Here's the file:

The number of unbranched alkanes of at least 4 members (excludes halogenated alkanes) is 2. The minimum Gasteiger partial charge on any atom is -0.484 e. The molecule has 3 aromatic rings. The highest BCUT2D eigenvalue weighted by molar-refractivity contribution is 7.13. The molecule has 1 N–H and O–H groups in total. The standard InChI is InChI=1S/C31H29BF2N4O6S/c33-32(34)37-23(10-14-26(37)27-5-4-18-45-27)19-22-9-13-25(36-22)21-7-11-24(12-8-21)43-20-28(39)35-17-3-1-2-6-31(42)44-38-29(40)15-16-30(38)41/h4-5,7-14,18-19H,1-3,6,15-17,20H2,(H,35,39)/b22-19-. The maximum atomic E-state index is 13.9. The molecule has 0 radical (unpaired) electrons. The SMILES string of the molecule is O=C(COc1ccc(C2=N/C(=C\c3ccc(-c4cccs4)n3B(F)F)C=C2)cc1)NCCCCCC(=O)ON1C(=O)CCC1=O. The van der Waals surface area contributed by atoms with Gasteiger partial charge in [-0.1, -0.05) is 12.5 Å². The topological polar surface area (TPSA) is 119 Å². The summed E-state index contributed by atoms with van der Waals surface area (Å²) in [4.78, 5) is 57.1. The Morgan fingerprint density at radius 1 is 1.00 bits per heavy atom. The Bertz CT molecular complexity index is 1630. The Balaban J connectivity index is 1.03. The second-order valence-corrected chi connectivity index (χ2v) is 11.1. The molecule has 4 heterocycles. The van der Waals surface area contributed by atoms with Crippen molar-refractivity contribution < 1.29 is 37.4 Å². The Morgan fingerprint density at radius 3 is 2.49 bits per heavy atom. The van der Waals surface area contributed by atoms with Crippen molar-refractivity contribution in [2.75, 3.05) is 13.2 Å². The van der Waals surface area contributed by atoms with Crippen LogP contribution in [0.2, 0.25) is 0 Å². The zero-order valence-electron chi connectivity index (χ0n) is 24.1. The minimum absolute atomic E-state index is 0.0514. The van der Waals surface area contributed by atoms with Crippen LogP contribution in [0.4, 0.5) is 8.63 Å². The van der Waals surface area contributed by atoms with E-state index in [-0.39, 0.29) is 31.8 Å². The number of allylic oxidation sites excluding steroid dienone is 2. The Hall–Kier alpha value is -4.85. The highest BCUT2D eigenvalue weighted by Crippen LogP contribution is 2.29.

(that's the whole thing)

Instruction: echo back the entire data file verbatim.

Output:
The number of unbranched alkanes of at least 4 members (excludes halogenated alkanes) is 2. The minimum Gasteiger partial charge on any atom is -0.484 e. The molecule has 3 aromatic rings. The highest BCUT2D eigenvalue weighted by molar-refractivity contribution is 7.13. The molecule has 1 N–H and O–H groups in total. The standard InChI is InChI=1S/C31H29BF2N4O6S/c33-32(34)37-23(10-14-26(37)27-5-4-18-45-27)19-22-9-13-25(36-22)21-7-11-24(12-8-21)43-20-28(39)35-17-3-1-2-6-31(42)44-38-29(40)15-16-30(38)41/h4-5,7-14,18-19H,1-3,6,15-17,20H2,(H,35,39)/b22-19-. The maximum atomic E-state index is 13.9. The molecule has 0 radical (unpaired) electrons. The SMILES string of the molecule is O=C(COc1ccc(C2=N/C(=C\c3ccc(-c4cccs4)n3B(F)F)C=C2)cc1)NCCCCCC(=O)ON1C(=O)CCC1=O. The van der Waals surface area contributed by atoms with Gasteiger partial charge in [-0.1, -0.05) is 12.5 Å². The topological polar surface area (TPSA) is 119 Å². The summed E-state index contributed by atoms with van der Waals surface area (Å²) in [4.78, 5) is 57.1. The Morgan fingerprint density at radius 1 is 1.00 bits per heavy atom. The Bertz CT molecular complexity index is 1630. The Balaban J connectivity index is 1.03. The second-order valence-corrected chi connectivity index (χ2v) is 11.1. The molecule has 4 heterocycles. The van der Waals surface area contributed by atoms with Crippen molar-refractivity contribution < 1.29 is 37.4 Å². The Morgan fingerprint density at radius 3 is 2.49 bits per heavy atom. The van der Waals surface area contributed by atoms with Crippen molar-refractivity contribution in [2.75, 3.05) is 13.2 Å². The van der Waals surface area contributed by atoms with Crippen LogP contribution in [0.2, 0.25) is 0 Å². The zero-order valence-electron chi connectivity index (χ0n) is 24.1. The minimum absolute atomic E-state index is 0.0514. The van der Waals surface area contributed by atoms with Crippen LogP contribution in [0.4, 0.5) is 8.63 Å². The van der Waals surface area contributed by atoms with E-state index in [-0.39, 0.29) is 31.8 Å². The number of allylic oxidation sites excluding steroid dienone is 2. The Hall–Kier alpha value is -4.85. The highest BCUT2D eigenvalue weighted by Crippen LogP contribution is 2.29.